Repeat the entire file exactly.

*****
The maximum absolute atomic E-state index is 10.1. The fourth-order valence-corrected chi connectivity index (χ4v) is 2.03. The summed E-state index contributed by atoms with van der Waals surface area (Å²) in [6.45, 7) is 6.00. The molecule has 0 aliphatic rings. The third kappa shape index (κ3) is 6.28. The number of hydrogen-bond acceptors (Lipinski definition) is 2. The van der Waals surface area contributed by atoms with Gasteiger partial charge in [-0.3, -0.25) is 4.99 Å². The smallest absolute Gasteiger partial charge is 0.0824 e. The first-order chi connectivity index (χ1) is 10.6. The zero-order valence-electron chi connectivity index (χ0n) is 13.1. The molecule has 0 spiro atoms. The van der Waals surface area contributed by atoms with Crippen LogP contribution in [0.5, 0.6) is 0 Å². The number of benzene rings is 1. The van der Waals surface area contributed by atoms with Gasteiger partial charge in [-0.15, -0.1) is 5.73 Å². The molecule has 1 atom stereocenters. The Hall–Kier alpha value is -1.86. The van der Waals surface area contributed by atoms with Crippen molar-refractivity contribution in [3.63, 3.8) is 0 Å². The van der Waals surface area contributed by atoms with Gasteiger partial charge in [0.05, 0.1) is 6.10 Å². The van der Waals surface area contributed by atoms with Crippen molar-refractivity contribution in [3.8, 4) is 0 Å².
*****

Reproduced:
The maximum absolute atomic E-state index is 10.1. The fourth-order valence-corrected chi connectivity index (χ4v) is 2.03. The summed E-state index contributed by atoms with van der Waals surface area (Å²) in [6.45, 7) is 6.00. The molecule has 0 aliphatic rings. The third kappa shape index (κ3) is 6.28. The number of hydrogen-bond acceptors (Lipinski definition) is 2. The van der Waals surface area contributed by atoms with Gasteiger partial charge in [-0.3, -0.25) is 4.99 Å². The smallest absolute Gasteiger partial charge is 0.0824 e. The first-order chi connectivity index (χ1) is 10.6. The zero-order valence-electron chi connectivity index (χ0n) is 13.1. The molecule has 0 spiro atoms. The van der Waals surface area contributed by atoms with Crippen LogP contribution in [0.5, 0.6) is 0 Å². The number of benzene rings is 1. The van der Waals surface area contributed by atoms with Gasteiger partial charge in [-0.15, -0.1) is 5.73 Å². The molecule has 1 atom stereocenters. The Hall–Kier alpha value is -1.86. The van der Waals surface area contributed by atoms with Crippen molar-refractivity contribution in [3.63, 3.8) is 0 Å². The van der Waals surface area contributed by atoms with Gasteiger partial charge in [0.05, 0.1) is 6.10 Å². The van der Waals surface area contributed by atoms with Crippen molar-refractivity contribution in [3.8, 4) is 0 Å².